sites=CanvMinusTwoBotLayers)
m.addGlobalDescriptor('Esurf',
rules=EqualTo(SumSites(m.Ei,coefs=1/TileSizeSquared,offset=0.101208)))
m.addGlobalDescriptor('Stability',
rules=EqualTo(LinearExpr(m.Esurf,1/UndefectedSurfE)))
```

Finally, we introduce a single descriptor for the weighted combination of acitivity and stability. By changing the parameter weighting the catalytic portion of the objective function, we can optimize for a range of designs optimizing stability and activity.

```
m.addGlobalDescriptor('ActAndStab',
rules=EqualTo(LinearExpr(descs=[m.Stability,m.Activity],
coefs=[-(1-CatWeight),CatWeight])))
```

## Solving the Model¶

Given a fully formed Pyomo model, we have several capabilities to optimize and visualize the solution. In this example, we simply call the maximize method to optimize the balance of activity and stability

```
D = None
try:
D = m.maximize(m.ActAndStab,tilim=360)
except:
print('MaOpt can not find usable solver (CPLEX or NEOS-CPLEX)')
```

WARNING: DEPRECATED: SetProduct.set_tuple is deprecated. Use SetProduct.subsets() to get the operator arguments. (deprecated in 5.7) (called from /home/runner/.conda/envs/idaes-env/lib/python3.8/site- packages/idaes/apps/matopt/../matopt/opt/pyomo_modeling.py:324) Welcome to IBM(R) ILOG(R) CPLEX(R) Interactive Optimizer Community Edition 12.9.0.0 with Simplex, Mixed Integer & Barrier Optimizers 5725-A06 5725-A29 5724-Y48 5724-Y49 5724-Y54 5724-Y55 5655-Y21 Copyright IBM Corp. 1988, 2019. All Rights Reserved. Type 'help' for a list of available commands. Type 'help' followed by a command name for more information on commands. CPLEX> Logfile 'cplex.log' closed. Logfile '/tmp/tmpu_dkga8c.cplex.log' open. CPLEX> New value for absolute mixed integer optimality gap tolerance: 0 CPLEX> New value for mixed integer optimality gap tolerance: 0 CPLEX> New value for time limit in seconds: 360 CPLEX> Problem '/tmp/tmp62lecdrf.pyomo.lp' read. Read time = 0.06 sec. (3.48 ticks) CPLEX> Problem name : /tmp/tmp62lecdrf.pyomo.lp Objective sense : Maximize Variables : 8194 [Nneg: 1, Free: 644, Binary: 7165, General Integer: 384] Objective nonzeros : 1 Linear constraints : 36613 [Less: 35200, Greater: 128, Equal: 1285] Nonzeros : 92491 RHS nonzeros : 12680 Variables : Min LB: 0.000000 Max UB: 12.00000 Objective nonzeros : Min : 1.000000 Max : 1.000000 Linear constraints : Nonzeros : Min : 0.002604167 Max : 12.00000 RHS nonzeros : Min : 0.1012080 Max : 9.000000 CPLEX> CPLEX Error 1016: Community Edition. Problem size limits exceeded. Purchase at https://ibm.co/2s0wqSa. Error termination, CPLEX Error 1016. Solution time = 0.00 sec. Deterministic time = 0.00 ticks (0.00 ticks/sec) CPLEX> CPLEX Error 1217: No solution exists. No file written. CPLEX> ERROR: evaluating object as numeric value: obj (object: <class 'pyomo.core.base.objective.ScalarObjective'>) No value for uninitialized NumericValue object obj MaOpt can not find usable solver (CPLEX or NEOS-CPLEX)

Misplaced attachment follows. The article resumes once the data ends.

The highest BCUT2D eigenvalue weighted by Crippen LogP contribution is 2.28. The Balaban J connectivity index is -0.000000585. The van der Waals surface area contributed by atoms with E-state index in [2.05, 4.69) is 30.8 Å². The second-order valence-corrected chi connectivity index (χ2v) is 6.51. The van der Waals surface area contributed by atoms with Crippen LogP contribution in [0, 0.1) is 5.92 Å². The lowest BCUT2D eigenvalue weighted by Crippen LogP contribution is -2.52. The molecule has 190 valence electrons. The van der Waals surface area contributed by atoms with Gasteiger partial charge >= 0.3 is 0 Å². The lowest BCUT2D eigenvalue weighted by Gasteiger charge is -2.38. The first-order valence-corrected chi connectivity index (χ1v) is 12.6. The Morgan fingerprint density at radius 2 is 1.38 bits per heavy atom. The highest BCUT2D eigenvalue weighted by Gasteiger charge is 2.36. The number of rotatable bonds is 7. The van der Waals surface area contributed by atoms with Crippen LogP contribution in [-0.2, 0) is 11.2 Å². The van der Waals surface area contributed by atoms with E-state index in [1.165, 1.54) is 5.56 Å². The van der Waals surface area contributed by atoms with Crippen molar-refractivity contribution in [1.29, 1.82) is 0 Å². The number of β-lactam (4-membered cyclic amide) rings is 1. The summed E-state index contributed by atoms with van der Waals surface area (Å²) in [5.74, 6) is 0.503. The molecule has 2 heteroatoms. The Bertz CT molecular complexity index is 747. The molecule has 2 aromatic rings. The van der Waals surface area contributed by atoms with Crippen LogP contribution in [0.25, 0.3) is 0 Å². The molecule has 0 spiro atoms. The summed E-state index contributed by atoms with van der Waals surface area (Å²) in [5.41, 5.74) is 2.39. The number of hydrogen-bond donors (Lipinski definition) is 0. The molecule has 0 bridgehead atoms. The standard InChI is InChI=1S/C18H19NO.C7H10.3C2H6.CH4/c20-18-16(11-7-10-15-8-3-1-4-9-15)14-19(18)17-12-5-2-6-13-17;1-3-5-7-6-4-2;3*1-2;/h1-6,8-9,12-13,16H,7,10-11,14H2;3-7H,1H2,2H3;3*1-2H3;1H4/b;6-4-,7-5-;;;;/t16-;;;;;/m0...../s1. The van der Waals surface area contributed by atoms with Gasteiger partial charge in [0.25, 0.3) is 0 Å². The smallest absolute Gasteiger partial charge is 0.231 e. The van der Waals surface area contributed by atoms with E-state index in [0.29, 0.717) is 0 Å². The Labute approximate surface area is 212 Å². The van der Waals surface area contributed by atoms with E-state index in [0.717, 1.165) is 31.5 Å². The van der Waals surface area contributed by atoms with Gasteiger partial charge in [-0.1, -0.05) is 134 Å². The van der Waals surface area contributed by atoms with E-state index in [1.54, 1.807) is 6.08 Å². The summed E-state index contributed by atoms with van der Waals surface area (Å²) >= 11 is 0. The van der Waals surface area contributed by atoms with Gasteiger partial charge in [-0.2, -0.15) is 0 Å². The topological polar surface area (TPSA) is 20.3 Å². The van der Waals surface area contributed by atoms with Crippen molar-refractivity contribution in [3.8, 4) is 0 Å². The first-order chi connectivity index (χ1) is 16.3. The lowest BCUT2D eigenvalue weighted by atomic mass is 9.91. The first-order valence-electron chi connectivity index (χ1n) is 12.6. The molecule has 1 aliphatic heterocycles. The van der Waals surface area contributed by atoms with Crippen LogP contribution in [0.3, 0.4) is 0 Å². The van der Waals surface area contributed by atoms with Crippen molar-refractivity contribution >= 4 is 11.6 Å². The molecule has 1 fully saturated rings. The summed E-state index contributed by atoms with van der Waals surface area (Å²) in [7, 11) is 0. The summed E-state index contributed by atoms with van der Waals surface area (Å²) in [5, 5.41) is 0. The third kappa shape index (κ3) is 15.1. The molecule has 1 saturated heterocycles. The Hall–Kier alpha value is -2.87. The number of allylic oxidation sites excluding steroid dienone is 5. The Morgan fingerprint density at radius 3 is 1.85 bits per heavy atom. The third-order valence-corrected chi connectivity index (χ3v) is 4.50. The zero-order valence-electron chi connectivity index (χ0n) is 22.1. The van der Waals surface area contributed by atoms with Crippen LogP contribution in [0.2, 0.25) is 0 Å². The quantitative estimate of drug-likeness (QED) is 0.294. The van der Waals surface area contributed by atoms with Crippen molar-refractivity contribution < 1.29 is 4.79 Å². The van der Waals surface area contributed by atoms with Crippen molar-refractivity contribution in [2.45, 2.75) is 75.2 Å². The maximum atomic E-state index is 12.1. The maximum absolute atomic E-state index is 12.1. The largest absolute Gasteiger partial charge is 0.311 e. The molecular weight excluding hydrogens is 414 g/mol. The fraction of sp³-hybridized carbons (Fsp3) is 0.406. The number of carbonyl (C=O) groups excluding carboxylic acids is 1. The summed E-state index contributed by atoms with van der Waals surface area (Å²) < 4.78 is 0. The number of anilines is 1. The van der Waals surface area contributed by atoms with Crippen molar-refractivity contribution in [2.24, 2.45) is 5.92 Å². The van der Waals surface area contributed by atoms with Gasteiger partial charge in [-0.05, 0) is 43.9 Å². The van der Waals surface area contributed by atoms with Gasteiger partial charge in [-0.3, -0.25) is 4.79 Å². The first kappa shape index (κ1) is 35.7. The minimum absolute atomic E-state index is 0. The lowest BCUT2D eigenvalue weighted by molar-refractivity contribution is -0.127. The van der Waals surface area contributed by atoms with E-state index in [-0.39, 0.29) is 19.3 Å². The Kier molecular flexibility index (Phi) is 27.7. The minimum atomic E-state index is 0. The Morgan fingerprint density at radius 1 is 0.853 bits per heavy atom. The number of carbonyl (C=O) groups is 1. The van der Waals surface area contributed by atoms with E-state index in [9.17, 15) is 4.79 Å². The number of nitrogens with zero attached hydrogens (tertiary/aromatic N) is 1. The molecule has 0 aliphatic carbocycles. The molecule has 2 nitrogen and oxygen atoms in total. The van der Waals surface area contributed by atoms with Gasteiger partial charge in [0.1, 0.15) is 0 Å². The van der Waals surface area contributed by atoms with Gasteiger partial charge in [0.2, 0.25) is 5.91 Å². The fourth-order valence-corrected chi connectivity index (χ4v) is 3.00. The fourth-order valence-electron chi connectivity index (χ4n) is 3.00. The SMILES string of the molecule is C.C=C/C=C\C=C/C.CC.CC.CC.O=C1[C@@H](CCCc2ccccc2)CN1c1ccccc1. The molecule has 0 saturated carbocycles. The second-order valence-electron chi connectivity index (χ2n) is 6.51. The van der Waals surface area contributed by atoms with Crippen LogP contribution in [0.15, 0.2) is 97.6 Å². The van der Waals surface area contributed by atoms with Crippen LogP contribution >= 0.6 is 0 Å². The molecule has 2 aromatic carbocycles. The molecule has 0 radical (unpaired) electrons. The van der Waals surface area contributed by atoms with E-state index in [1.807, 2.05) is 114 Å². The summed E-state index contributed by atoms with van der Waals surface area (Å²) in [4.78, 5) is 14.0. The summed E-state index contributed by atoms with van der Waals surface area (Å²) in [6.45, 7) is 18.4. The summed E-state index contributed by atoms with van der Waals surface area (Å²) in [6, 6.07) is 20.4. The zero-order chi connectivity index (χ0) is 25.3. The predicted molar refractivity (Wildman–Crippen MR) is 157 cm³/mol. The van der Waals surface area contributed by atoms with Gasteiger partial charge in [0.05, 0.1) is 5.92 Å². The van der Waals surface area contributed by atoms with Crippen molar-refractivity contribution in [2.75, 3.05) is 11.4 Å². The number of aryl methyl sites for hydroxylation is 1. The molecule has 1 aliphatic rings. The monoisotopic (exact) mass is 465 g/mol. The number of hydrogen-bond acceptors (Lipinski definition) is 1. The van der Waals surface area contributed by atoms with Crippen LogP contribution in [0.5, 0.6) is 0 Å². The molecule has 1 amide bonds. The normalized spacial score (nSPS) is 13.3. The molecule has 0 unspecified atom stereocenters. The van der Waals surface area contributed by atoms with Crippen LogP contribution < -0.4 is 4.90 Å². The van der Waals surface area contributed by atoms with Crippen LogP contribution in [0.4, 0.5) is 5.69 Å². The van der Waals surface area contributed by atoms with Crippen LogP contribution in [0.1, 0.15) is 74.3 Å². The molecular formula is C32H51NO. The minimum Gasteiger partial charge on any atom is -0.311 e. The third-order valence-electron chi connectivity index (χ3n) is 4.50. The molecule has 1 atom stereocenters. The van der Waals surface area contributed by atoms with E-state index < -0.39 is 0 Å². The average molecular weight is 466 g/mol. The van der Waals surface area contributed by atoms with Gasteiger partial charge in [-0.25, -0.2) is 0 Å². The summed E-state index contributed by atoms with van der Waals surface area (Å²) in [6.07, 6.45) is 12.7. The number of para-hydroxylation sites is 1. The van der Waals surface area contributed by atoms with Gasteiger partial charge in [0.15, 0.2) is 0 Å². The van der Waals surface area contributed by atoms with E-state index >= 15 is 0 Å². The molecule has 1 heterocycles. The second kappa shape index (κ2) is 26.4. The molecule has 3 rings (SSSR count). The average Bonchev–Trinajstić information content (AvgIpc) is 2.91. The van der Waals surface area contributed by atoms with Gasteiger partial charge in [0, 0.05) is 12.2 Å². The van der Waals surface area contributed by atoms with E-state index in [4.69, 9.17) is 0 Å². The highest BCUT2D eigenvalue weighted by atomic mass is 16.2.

## Processing Solutions¶

Once the model is solved, we can interpret the solutions as labelings of a Design object.
To accompolish this, we use the ***setDesignFromModel*** function.
Then, we can write the Design object to PDB or CFG files for plotting.

```
if(D is not None):
D.toCFG('result.cfg',BBox=S)
PeriodicD = T.replicateDesign(D,4)
PeriodicS = deepcopy(S)
PeriodicS.scale(np.array([4,4,1]))
PeriodicD.toCFG('periodic_result.cfg',BBox=PeriodicS)
```